Google Reader was an RSS/Atom feed aggregator. It allowed users to subscribe to and keep track of multiple news feeds and share them with friends. They could find content with the Google Reader search feature or provide the tool with the URL of the RSS or Atom feed of the desired site.
It was also the first application to use Google Gears (discontinued in 2011 and replaced by HTML5 standard) and offer an offline feature to readers. They could download up to 2000 items to read offline, and Reader updated them once the device was back online.
The official statement from Google was that the product had a loyal but declining following, and the tech giant wanted to focus on fewer products. They informed users that the application was to close on July 1, 2013.
Users and developers interested in RSS alternatives could export their data, including their subscriptions, with Google Takeout. Many users who did so moved to services such as Feedly, which follow the RSS-feed news model.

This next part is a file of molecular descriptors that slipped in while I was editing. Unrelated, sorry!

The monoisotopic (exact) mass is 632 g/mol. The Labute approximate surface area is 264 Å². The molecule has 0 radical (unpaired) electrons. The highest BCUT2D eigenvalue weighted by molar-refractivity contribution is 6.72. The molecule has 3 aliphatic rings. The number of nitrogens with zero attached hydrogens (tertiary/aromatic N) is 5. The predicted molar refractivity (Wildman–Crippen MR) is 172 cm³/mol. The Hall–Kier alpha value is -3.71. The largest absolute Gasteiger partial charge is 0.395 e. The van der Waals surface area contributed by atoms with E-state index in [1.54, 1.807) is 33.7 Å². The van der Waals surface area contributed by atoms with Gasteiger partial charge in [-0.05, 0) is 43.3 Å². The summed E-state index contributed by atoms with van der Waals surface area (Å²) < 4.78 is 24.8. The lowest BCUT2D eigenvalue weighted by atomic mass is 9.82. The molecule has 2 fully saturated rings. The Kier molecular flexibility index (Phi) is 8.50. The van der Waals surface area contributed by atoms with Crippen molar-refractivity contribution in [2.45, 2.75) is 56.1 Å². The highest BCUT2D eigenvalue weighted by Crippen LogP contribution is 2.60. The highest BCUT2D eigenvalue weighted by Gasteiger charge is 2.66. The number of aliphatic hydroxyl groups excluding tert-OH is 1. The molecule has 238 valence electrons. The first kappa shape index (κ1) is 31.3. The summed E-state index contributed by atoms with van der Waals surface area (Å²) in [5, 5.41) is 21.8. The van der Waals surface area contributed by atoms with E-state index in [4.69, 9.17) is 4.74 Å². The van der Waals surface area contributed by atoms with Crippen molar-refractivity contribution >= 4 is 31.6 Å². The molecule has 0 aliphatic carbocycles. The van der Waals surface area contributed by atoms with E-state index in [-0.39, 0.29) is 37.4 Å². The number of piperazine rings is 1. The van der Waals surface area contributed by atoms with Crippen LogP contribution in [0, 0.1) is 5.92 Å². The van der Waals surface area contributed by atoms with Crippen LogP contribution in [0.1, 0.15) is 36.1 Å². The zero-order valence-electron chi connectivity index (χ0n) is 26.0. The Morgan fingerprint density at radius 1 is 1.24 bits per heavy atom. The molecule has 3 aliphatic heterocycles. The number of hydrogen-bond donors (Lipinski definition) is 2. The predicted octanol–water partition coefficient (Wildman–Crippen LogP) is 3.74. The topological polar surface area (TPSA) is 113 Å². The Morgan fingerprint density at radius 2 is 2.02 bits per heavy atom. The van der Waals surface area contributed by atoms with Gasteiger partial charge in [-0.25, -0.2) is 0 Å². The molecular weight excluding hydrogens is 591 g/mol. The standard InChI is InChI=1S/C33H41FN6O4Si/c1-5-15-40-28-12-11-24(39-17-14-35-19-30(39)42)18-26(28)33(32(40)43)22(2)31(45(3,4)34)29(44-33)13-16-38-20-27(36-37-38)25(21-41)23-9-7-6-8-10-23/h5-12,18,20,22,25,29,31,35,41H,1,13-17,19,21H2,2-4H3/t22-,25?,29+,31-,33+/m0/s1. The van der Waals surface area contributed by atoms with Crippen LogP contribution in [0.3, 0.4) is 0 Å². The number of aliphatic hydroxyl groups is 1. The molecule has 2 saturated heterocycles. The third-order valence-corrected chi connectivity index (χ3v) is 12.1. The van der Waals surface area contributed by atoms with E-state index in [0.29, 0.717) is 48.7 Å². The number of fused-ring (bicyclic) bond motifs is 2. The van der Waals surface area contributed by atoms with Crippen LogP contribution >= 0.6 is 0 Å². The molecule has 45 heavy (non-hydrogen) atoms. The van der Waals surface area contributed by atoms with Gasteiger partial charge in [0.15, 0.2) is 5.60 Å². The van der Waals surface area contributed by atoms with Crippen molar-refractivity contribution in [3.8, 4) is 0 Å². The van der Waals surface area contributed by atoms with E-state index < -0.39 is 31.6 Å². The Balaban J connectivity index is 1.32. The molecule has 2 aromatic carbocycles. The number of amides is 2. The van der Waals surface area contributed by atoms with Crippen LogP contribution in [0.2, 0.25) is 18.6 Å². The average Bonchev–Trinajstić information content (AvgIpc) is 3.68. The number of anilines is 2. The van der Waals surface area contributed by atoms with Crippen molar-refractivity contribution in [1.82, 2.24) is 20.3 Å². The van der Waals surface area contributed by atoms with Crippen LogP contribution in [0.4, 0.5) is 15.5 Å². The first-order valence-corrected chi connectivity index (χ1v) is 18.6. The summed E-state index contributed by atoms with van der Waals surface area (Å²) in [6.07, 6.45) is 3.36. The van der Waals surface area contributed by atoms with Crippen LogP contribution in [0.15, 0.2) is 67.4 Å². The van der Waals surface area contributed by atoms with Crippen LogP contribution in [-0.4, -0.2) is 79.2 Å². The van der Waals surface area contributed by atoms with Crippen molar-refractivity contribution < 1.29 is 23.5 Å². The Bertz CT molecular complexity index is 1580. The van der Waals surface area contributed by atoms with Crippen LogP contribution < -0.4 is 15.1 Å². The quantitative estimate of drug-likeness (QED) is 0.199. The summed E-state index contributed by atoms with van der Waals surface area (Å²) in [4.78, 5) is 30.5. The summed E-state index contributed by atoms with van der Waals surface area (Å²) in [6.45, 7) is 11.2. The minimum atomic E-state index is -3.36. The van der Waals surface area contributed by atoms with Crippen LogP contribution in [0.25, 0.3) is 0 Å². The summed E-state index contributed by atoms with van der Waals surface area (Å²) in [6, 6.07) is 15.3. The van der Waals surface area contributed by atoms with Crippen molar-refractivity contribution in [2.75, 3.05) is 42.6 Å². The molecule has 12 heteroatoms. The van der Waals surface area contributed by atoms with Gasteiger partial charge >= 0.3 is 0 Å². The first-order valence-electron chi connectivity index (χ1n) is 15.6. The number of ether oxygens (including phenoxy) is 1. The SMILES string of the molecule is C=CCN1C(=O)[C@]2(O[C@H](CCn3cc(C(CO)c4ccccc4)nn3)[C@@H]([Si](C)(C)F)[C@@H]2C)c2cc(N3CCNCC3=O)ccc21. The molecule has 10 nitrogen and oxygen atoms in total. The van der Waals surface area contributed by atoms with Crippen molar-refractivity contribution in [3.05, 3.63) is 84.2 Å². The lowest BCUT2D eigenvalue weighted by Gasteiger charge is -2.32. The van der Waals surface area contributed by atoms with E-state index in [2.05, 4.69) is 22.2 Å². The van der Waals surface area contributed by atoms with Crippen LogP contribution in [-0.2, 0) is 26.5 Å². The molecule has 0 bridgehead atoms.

Google most probably decided to abandon Reader because it just wasn’t what most people needed anymore. Reader and other RSS feed services catered to readers who followed the ‘old’ model of getting your news for the day in one go in the morning, followed by a smaller bout of reading in the evening. Google aimed to bring a new, more dynamic approach to news reading.
They used Google Assistant’s partial predecessor – Google Now – which took into account people’s usage throughout the day and calculated what information to offer readers at different hours. Suggestions were made even more accurate by considering device location, date and time, and even whether the user was stationary or on the go. The sharing feature of Reader was supposed to be replaced by Google+ - Google’s version of a social network, which was shut-down in 2019.
Loyal users of Reader weren’t happy with the changes in news delivery Google was forcing on them. They viewed all that as an indication that Google was changing their approach to handling users. Google was changing its role from a ‘portal’ for the user visiting other sites to a system aiming to keep users engaged while delivering content to them.